Marengoni A(1), Tazzeo C(2), Calderón-Larrañaga A(2), Roso-Llorach A(3), Onder G(4), Zucchelli A(5), Rizzuto D(6), Vetrano DL(2). Author information:
(1)Department of Clinical and Experimental Sciences, University of Brescia,
Brescia, Italy; Aging Research Center, Department of Neurobiology, Care Sciences
and Society, Karolinska Institutet and Stockholm University, Stockholm, Sweden.
Electronic address: [Email]
(2)Aging Research Center, Department of Neurobiology, Care Sciences and Society,
Karolinska Institutet and Stockholm University, Stockholm, Sweden.
(3)Fundació Institut Universitari per a la recerca a l'Atenció Primària de Salut
Jordi Gol i Gurina, (IDIAPJGol), Barcelona, Spain; Universitat Autònoma de
Barcelona, Campus de la UAB, Bellaterra (Cerdanyola del Vallès), Spain.
(4)Department of Cardiovascular, Endocrine-metabolic Diseases and Aging,
Istituto Superiore di Sanità, Rome, Italy.
(5)Department of Information Engineering, University of Brescia, Brescia, Italy.
(6)Aging Research Center, Department of Neurobiology, Care Sciences and Society,
Karolinska Institutet and Stockholm University, Stockholm, Sweden; Stockholm
Gerontology Research Centrum, Stockholm, Sweden.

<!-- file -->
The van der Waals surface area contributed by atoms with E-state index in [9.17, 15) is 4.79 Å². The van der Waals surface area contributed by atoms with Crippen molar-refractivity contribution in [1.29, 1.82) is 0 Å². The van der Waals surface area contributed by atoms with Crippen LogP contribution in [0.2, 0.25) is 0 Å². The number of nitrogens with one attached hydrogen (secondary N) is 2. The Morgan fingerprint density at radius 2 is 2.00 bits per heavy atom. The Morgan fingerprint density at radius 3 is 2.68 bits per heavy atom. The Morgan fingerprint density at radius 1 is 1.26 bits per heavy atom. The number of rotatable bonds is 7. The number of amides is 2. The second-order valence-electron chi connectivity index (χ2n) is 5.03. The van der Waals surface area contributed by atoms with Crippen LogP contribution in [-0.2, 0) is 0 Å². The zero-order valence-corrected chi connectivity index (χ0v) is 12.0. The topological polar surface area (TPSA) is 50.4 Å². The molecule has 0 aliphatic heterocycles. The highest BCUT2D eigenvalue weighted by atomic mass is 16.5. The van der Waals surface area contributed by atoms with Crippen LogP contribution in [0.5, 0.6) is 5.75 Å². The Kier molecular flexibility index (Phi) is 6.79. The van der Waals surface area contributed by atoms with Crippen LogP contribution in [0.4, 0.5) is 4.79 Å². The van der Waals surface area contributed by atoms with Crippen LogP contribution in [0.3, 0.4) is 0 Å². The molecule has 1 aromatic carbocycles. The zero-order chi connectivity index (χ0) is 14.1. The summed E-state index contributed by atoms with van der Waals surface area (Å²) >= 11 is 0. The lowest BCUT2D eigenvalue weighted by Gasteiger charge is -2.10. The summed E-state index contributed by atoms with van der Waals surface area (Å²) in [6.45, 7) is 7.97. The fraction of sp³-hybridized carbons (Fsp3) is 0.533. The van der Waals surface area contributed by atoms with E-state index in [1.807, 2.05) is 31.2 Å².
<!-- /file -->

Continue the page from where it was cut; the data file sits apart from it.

OBJECTIVES: The aim was to evaluate patterns of multimorbidity that increase the risk of institutionalization in older persons, also exploring the potential buffering effect of formal and informal care. DESIGN: Prospective cohort study. SETTING AND PARTICIPANTS: The population-based Swedish National study on Aging and Care in Kungsholmen, Stockholm, Sweden. MEASURES: In total, 2571 community-dwelling older adults were grouped at baseline according to their underlying multimorbidity patterns, using a fuzzy c-means cluster algorithm, and followed up for 6 years to test the association between multimorbidity patterns and institutionalization. RESULTS: Six patterns of multimorbidity were identified: psychiatric diseases; cardiovascular diseases, anemia, and dementia; metabolic and sleep disorders; sensory impairments and cancer; musculoskeletal, respiratory, and gastrointestinal diseases; and an unspecific pattern including diseases of which none were overrepresented. In total, 110 (4.3%) participants were institutionalized during the follow-up, ranging from 1.7% in the metabolic and sleep disorders pattern to 8.4% in the cardiovascular diseases, anemia, and dementia pattern. Compared with the unspecific pattern, only the cardiovascular diseases, anemia, dementia pattern was significantly associated with institutionalization [relative risk ratio (RRR) = 2.23; 95% confidence interval (CI) 1.07‒4.65)], after adjusting for demographic characteristics and disability status at baseline. In stratified analyses, those not receiving formal care in the psychiatric diseases pattern (RRR 3.34; 95% CI 1.20‒9.32) and those not receiving formal or informal care in the 'cardiovascular diseases, anemia, dementia' pattern (RRR 2.99; 95% CI 1.20‒7.46; RRR 2.79; 95% CI 1.16‒6.71, respectively) had increased risks of institutionalization. CONCLUSIONS AND IMPLICATIONS: Older persons suffering from specific multimorbidity patterns have a higher risk of institutionalization, especially if they lack formal or informal care. Interventions aimed at preventing the clustering of diseases could reduce the associated burden on residential long-term care. Formal and informal care provision may be effective strategies in reducing the risk of institutionalization.
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